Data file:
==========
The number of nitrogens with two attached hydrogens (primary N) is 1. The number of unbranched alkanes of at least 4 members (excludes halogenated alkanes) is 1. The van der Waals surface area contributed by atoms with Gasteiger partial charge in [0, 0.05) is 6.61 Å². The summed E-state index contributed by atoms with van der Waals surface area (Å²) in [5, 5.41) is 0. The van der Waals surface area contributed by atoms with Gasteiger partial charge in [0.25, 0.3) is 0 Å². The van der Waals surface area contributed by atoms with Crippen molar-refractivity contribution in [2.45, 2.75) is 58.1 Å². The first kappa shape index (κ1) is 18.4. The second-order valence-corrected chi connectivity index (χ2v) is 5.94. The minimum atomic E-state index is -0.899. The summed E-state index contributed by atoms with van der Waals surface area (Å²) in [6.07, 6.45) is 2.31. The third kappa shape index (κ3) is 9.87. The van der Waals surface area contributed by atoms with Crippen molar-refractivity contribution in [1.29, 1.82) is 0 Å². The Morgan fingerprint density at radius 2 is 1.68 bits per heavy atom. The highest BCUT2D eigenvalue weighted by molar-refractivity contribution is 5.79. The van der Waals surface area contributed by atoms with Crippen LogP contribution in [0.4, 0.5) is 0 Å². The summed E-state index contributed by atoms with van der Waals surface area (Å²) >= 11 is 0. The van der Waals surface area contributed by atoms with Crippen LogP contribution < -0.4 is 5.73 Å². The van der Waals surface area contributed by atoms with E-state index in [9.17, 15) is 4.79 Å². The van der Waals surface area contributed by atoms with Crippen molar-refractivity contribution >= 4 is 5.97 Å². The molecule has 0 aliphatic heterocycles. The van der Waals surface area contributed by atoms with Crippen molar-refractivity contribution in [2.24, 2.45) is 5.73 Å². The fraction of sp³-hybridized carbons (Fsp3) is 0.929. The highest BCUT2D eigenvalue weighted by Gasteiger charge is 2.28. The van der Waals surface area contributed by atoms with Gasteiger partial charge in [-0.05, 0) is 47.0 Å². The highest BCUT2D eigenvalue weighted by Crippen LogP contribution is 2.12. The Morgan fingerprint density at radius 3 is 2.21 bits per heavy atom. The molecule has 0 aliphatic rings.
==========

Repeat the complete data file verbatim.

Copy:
The number of nitrogens with two attached hydrogens (primary N) is 1. The number of unbranched alkanes of at least 4 members (excludes halogenated alkanes) is 1. The van der Waals surface area contributed by atoms with Gasteiger partial charge in [0, 0.05) is 6.61 Å². The summed E-state index contributed by atoms with van der Waals surface area (Å²) in [5, 5.41) is 0. The van der Waals surface area contributed by atoms with Gasteiger partial charge in [0.25, 0.3) is 0 Å². The van der Waals surface area contributed by atoms with Crippen molar-refractivity contribution in [2.45, 2.75) is 58.1 Å². The first kappa shape index (κ1) is 18.4. The second-order valence-corrected chi connectivity index (χ2v) is 5.94. The minimum atomic E-state index is -0.899. The summed E-state index contributed by atoms with van der Waals surface area (Å²) in [6.07, 6.45) is 2.31. The third kappa shape index (κ3) is 9.87. The van der Waals surface area contributed by atoms with Crippen molar-refractivity contribution in [1.29, 1.82) is 0 Å². The Morgan fingerprint density at radius 2 is 1.68 bits per heavy atom. The highest BCUT2D eigenvalue weighted by molar-refractivity contribution is 5.79. The van der Waals surface area contributed by atoms with Crippen LogP contribution in [0.4, 0.5) is 0 Å². The summed E-state index contributed by atoms with van der Waals surface area (Å²) >= 11 is 0. The van der Waals surface area contributed by atoms with Crippen LogP contribution < -0.4 is 5.73 Å². The van der Waals surface area contributed by atoms with E-state index in [9.17, 15) is 4.79 Å². The van der Waals surface area contributed by atoms with Crippen molar-refractivity contribution >= 4 is 5.97 Å². The molecule has 0 aliphatic heterocycles. The van der Waals surface area contributed by atoms with Crippen molar-refractivity contribution in [2.24, 2.45) is 5.73 Å². The fraction of sp³-hybridized carbons (Fsp3) is 0.929. The highest BCUT2D eigenvalue weighted by Gasteiger charge is 2.28. The van der Waals surface area contributed by atoms with Gasteiger partial charge in [-0.05, 0) is 47.0 Å². The highest BCUT2D eigenvalue weighted by Crippen LogP contribution is 2.12. The Morgan fingerprint density at radius 3 is 2.21 bits per heavy atom. The molecule has 0 aliphatic rings.